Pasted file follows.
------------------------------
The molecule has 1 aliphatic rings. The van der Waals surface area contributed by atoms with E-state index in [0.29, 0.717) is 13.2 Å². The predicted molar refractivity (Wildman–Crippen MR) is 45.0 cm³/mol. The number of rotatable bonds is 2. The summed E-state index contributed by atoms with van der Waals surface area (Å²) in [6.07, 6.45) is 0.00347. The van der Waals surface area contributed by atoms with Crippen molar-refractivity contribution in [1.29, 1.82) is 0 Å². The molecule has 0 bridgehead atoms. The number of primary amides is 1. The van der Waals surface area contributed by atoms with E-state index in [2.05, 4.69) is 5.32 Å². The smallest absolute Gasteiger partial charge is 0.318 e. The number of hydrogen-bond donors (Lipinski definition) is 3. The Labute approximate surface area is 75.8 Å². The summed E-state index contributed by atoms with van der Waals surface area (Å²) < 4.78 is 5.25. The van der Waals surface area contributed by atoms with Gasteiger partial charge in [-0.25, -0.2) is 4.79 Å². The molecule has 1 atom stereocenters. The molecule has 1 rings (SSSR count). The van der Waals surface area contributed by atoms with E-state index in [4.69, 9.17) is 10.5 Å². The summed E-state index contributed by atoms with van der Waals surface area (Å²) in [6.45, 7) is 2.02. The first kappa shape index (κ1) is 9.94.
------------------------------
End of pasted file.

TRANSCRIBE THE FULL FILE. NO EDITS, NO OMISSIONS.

The molecule has 1 aliphatic rings. The van der Waals surface area contributed by atoms with E-state index in [0.29, 0.717) is 13.2 Å². The predicted molar refractivity (Wildman–Crippen MR) is 45.0 cm³/mol. The number of rotatable bonds is 2. The summed E-state index contributed by atoms with van der Waals surface area (Å²) in [6.07, 6.45) is 0.00347. The van der Waals surface area contributed by atoms with Crippen molar-refractivity contribution in [1.29, 1.82) is 0 Å². The molecule has 0 bridgehead atoms. The number of primary amides is 1. The van der Waals surface area contributed by atoms with E-state index in [2.05, 4.69) is 5.32 Å². The smallest absolute Gasteiger partial charge is 0.318 e. The number of hydrogen-bond donors (Lipinski definition) is 3. The Labute approximate surface area is 75.8 Å². The summed E-state index contributed by atoms with van der Waals surface area (Å²) < 4.78 is 5.25. The van der Waals surface area contributed by atoms with Gasteiger partial charge in [-0.25, -0.2) is 4.79 Å². The molecule has 1 atom stereocenters. The molecule has 1 rings (SSSR count). The van der Waals surface area contributed by atoms with E-state index in [4.69, 9.17) is 10.5 Å². The summed E-state index contributed by atoms with van der Waals surface area (Å²) in [6.45, 7) is 2.02. The first kappa shape index (κ1) is 9.94.